Graduation Speech by Emilie Max member of the Student Association Council
Ladies and gentlemen, good evening!
The Student Council had a whole speech prepared for this occasion. However, we have received a letter of motivation from a prospective student, which we deemed worth sharing with you tonight.
“Dear Directors Gaeta and Clapham,
I am writing to apply to the LL.M. programme of the Geneva Academy of International Humanitarian Law and Human Rights. I recently graduated from the University of Solferino, where I was born and raised. I discovered your programme through a group of students who visited my hometown last May. Upon overhearing them, I immediately became intrigued by the use of terms like “functional theory of occupation” in casual conversations, and decided to ask them for more information about the LL.M. and their experience.
It seems that the Academy constitutes a highly stimulating academic environment. The class discussions and the knowledge students were able to acquire is synchronized with the real world developments and made for interesting teaching sessions The students reassured me that the poet in me should not go disheartened, for even during long lectures a beautiful moon would not go unnoticed, not to mention that even law becomes more whimsical through the words of Milan Kundera. Naturally, if all the above should not suffice, there will always be the litters of coffee and the tons of Swiss chocolate. When I asked further questions about the LL.M., I was assured that I would be taught all relevant areas of international law, and constantly challenge my knowledge.
I am eager to learn from professors as outstanding as those of the Academy. Any law student dreams upon hearing the names of Bianchi, Chétail, Gaeta, Clapham or Sassòli, However, students have warned me that too much teaching and research can have some strange side effects. Professors sometimes compare Al Qaeda to KFC, become obsessed with non-state actors and polar bears or design psychedelic power point presentations. I look forward to finding out the rest myself, should you accept me into the LL.M. programme.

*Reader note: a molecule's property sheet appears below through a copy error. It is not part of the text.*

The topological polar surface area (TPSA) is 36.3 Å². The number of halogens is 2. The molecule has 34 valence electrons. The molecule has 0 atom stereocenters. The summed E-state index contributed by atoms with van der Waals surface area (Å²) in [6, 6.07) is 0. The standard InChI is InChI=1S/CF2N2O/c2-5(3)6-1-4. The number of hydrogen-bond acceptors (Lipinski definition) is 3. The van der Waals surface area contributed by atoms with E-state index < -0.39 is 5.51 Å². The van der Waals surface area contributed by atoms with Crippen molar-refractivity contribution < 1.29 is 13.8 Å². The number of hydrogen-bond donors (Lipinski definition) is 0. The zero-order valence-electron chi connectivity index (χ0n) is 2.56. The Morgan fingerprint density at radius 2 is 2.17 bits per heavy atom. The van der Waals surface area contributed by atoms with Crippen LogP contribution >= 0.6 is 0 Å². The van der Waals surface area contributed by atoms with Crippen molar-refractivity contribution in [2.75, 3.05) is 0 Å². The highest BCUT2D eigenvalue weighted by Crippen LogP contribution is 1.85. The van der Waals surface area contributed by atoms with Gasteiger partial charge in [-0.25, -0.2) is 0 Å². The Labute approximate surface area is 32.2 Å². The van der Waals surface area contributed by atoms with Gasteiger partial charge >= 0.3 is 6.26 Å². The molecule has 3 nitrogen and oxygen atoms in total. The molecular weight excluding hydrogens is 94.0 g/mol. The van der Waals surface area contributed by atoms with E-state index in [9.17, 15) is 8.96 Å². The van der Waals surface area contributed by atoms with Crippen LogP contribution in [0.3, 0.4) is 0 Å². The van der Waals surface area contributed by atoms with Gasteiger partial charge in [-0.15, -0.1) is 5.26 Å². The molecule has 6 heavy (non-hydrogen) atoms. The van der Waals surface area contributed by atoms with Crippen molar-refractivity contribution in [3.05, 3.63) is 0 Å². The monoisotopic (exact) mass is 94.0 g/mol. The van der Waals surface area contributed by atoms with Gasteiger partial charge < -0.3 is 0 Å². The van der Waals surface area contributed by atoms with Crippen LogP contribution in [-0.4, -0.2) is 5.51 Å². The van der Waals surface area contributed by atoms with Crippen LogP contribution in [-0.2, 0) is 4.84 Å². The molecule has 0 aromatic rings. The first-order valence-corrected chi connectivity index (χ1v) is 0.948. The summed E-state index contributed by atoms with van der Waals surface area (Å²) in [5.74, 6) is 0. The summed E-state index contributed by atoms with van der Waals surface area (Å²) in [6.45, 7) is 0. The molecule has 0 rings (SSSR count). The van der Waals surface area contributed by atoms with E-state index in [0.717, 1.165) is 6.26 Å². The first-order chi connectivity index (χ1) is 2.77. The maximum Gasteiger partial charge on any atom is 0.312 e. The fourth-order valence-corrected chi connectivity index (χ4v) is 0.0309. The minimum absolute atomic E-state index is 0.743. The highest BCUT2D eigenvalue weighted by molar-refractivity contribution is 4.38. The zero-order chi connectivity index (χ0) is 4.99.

I am also curious to discover a revolutionary, and apparently quite successful teaching method: TAs. With their help, information given in class falls into place, becomes more structured and students’ chances in their exam session are radically improved. What stroke me the most from students’ accounts was how TAs always went above and beyond their job descriptions and provided emotional support, comic relief, homemade cakes and real fake diplomas when the students’ fatigue and stress became too evident to conceal.
Students especially spoke about the strengthening of relationships throughout the year, and they were not referring only to that between them and librarians. They told me about ethnic dinners, where students would cook food from their home country for everyone else, and which would often end up in dancing parties. They underlined the importance of weekly barbecues during summer, without which no LL.M. thesis would have been written. They went on and on about hiking trips to the Salève, excursions to Switzerland, movie nights and lake swimming sessions. No story could convey better what I could see by my own eyes; how a group of 36 individuals, went on, within the course of a year, from being international law geeks to friends for life.
I am looking forwarding to benefiting from my fellow classmates, as much as those students did. They all brought with them to Geneva not only their incredible knowledge, but also their unique personalities. Some became parents during the year, or survived the programme while taking care of their child. Others dressed exactly like their professors in the hope that it would help their learning process. Some cooked delicious cakes, while others taught the rest how to play cards. Despite the summa divisio between vegetarians and carnivores, all appreciated and respected each other. For fear of clichés, the students did not want to use the word “family”, but upon meeting them, I will. By applying to this programme, I express not greater wish but to become part of this family.
I am convinced I can immensely benefit from an LL.M. at the Academy. I also hope this bring a useful contribution to the programme and maybe, who knows, one day deliver the graduation speech.
A hopeful student.
Speech witten by Emilie Max and Ioanna Voudouri